Non-Communicable Diseases set to knock SA off its feet, warns Health Minister
Less than 24 hours before Health Minister Dr Zweli Mkhize would confirm South Africa’s first COVID-19 case and had to stem panic over an infectious disease outbreak that is making headlines globally, he gave a reminder of another health crisis. Mkhize warned that the South African health system is set to be ‘knocked off its feet’ by a wave of Non-Communicable Diseases (NCDs).
The Minister appealed to researchers at a research symposium on Non-Communicable Diseases at the Lord Charles Hotel in Somerset-West on Wednesday to focus on finding ways to address the growing problem which he likened to a natural disaster.
“This (increase in NCDs) is a tsunami,” he said. “It is not only about the health of our country, but also about the impact it has on development at various levels.”
NCDs, according to the World Health Organisation (WHO) refers to non-infectious diseases such as cancer, diabetes, chronic respiratory illnesses and cardiovascular diseases. In 2018 the WHO attributed an estimated 41 million deaths globally to NCDs.
According to the 2019 South African Health Review, a 2014 burden of disease analysis had concluded “NCDs were the largest broad cause of years of life lost (YLLs) in South Africa”. Mkhize addressed this in his speech and cited StatsSA which in 2015 determined that “NCDs are among the top ten causes of mortality in the country”.
Given the severity of the situation, the Minister stated that “our response to NCDs must be swift and more importantly our action must be evidence-based”. He appealed to researchers to focus their attention on finding innovative ways to manage NCDs and added that there needs to be “a lot more investment in preventative measures”. Mkhize’s statement on investment in preventative measures, however, comes in the wake of Finance Minister Tito Mboweni’s announcement last week of an almost R4 billion budget cut to health.
Mkhize told attendees that it is essential for these preventative measures and interventions to be proven to have an effect on reducing NCDs, as South Africa cannot afford to implement measures that aren’t going to work.
“With limited resources, countries like South Africa must use evidence to shape interventions so that we invest in interventions that have a significant impact,” he said.
Way behind the curve
Yet, South Africa should have been much more concerned about NCDs much earlier, according to Deputy Director for Communicable and Non-Communicable Diseases in the National Department of Health Yogan Pillay.
During his plenary speech at the symposium earlier that morning, Pillay expressed his frustration at the fact that in 2020 “we are way behind the curve” in addressing NCDs. He added that South Africa should be responding to NCDs in the same way it has responded to Communicable Diseases, which it is currently not doing.
In his speech later that afternoon, Mkhize admitted that the country’s methods for managing NCDs so far had not worked as well as was hoped.
“Our attempt as a country to respond to NCDs through development policies, strategies, legislation, regulations and guidelines appear not to have the desired impact on prevention and control. We are failing to decrease premature mortality, morbidity and disability,” he said.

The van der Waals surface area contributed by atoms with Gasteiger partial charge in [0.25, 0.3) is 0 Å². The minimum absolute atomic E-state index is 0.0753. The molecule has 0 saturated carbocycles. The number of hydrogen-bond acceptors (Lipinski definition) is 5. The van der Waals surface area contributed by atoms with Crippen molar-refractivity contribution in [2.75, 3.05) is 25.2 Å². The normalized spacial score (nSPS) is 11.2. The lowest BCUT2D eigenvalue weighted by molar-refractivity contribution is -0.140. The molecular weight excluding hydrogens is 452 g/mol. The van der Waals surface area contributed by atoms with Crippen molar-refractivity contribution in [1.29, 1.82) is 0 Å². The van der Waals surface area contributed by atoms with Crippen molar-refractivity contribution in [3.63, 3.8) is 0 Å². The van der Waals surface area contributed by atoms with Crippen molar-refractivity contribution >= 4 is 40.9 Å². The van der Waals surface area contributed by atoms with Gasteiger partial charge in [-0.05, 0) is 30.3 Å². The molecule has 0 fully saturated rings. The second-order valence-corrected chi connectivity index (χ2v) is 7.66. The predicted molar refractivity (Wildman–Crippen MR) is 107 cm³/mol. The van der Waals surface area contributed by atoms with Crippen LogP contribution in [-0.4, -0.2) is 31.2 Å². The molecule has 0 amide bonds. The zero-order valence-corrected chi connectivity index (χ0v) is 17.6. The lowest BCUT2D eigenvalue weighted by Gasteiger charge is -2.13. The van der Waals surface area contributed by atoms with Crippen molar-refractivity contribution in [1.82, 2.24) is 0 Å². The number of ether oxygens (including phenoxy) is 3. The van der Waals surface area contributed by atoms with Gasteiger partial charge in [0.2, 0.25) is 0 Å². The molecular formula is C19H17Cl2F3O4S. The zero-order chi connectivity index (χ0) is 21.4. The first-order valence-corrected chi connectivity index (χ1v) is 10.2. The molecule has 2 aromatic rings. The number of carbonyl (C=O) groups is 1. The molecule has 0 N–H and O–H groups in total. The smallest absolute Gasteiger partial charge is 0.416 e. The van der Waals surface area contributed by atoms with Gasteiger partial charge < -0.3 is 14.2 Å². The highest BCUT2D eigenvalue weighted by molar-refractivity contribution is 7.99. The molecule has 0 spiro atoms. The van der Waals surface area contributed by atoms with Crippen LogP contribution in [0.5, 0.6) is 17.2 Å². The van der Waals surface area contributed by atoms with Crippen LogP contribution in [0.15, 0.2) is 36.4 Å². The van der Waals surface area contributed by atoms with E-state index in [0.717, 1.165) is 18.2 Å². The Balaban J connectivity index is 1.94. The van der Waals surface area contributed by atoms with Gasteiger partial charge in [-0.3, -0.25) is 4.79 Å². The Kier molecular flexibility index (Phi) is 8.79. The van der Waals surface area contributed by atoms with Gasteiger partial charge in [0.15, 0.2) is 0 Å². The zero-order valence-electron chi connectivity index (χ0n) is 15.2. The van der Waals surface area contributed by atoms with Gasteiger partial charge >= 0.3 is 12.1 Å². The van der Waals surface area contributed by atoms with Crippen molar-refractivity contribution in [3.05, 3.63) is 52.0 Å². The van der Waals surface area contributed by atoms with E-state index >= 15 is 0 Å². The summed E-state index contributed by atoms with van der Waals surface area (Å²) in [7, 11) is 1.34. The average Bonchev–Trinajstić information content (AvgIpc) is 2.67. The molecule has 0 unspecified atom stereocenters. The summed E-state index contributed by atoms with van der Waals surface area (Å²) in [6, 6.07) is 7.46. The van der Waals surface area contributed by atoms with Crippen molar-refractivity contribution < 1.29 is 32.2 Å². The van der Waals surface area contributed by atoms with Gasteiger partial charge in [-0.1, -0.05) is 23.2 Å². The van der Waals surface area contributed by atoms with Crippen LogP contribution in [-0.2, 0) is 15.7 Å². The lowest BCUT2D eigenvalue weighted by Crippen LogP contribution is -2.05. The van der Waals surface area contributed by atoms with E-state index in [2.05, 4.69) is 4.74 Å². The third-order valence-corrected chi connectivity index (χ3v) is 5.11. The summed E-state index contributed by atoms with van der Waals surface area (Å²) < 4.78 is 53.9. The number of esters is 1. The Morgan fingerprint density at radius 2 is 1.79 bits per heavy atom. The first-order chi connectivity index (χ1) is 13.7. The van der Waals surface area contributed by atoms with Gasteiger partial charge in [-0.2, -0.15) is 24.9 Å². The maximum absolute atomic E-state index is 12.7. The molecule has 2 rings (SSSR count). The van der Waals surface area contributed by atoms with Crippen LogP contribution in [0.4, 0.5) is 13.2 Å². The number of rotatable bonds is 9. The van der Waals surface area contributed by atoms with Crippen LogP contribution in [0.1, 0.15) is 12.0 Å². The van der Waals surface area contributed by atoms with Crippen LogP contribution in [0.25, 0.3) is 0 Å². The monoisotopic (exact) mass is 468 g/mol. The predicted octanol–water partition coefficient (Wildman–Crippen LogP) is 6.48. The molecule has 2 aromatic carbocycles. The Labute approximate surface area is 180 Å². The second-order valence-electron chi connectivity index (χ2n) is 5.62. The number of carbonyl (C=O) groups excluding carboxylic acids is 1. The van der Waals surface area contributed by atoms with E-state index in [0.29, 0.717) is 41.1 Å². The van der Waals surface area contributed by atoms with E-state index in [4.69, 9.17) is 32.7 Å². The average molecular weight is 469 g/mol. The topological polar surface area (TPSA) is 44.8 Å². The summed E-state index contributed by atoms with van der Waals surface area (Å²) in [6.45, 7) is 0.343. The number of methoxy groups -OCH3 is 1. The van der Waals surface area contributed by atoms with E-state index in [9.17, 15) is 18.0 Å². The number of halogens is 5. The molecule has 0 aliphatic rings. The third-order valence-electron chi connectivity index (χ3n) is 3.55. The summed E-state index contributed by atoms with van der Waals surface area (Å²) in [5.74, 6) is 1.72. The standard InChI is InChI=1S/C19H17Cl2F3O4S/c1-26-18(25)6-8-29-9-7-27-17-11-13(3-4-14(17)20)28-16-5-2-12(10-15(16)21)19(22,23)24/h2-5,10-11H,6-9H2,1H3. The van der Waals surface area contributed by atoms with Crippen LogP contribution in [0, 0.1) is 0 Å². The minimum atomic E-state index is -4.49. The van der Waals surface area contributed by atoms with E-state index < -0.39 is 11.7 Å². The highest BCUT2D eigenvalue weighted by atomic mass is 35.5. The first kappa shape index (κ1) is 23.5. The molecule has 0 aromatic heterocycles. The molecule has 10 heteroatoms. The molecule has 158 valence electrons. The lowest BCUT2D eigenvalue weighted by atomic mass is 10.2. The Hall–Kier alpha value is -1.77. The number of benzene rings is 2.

According to the Minister it is vital to remedy this, as NCDs, which come at a massive cost to patients, their families and society, are going to become even more prevalent as the disease pattern in South Africa changes.
“The disease pattern has also shifted to the extent that we are now anticipating problems that are a lot more expensive to treat, more difficult to prevent and which are now going to put a heavier burden on the health services in the country,” he said.
The shift in the disease pattern, according to Mkhize can be attributed in part to South Africa’s success in treating HIV/AIDS and tuberculosis (TB).
“The price of our success with the anti-retroviral treatment is that many people are no longer going to be dying of HIV and TB immediately and therefore they live long enough to develop problems like cancer, diabetes and hypertension,” the Minister said.
Managing NCDs is a complex process, due to the many factors that cause them. According to the WHO NCDs “are the result of a combination of genetic, physiological, environmental and behavioural factors”. This results in the need to address NCDs on multiple levels. In South Africa, according to Pillay, work to address the prevalence of NCDs needs to happen at an individual level and family level as well as within the Food, Beverage and Tobacco industry. Yet, despite calls for an increase in sugar tax by organisations like the Healthy Living Alliance (Heala), Mboweni did not announce any increases in the sugar tax this year.
Mkhize identified alcohol and tobacco use, obesity and physical inactivity as high-risk, but preventable behaviours that could lead to NCDs. Thus, in addition to policy change, there needs to be a change in South African culture, according to the Minister. He explained that this can be achieved by “creating the kind of culture amongst our people that is going to help us to reduce the pressure of these NCDs, and the morbidity and mortality associated with it”.
While highlighting these issues, Mkhize also managed to slip in a reference to National Health Insurance (NHI).
“As part of preparing for the National Health Insurance, we clearly need to re-engineer our health service and ensure that the system focuses on health promotion and disease prevention, as well as community-based approaches and strong multi-sectoral collaboration,” he said.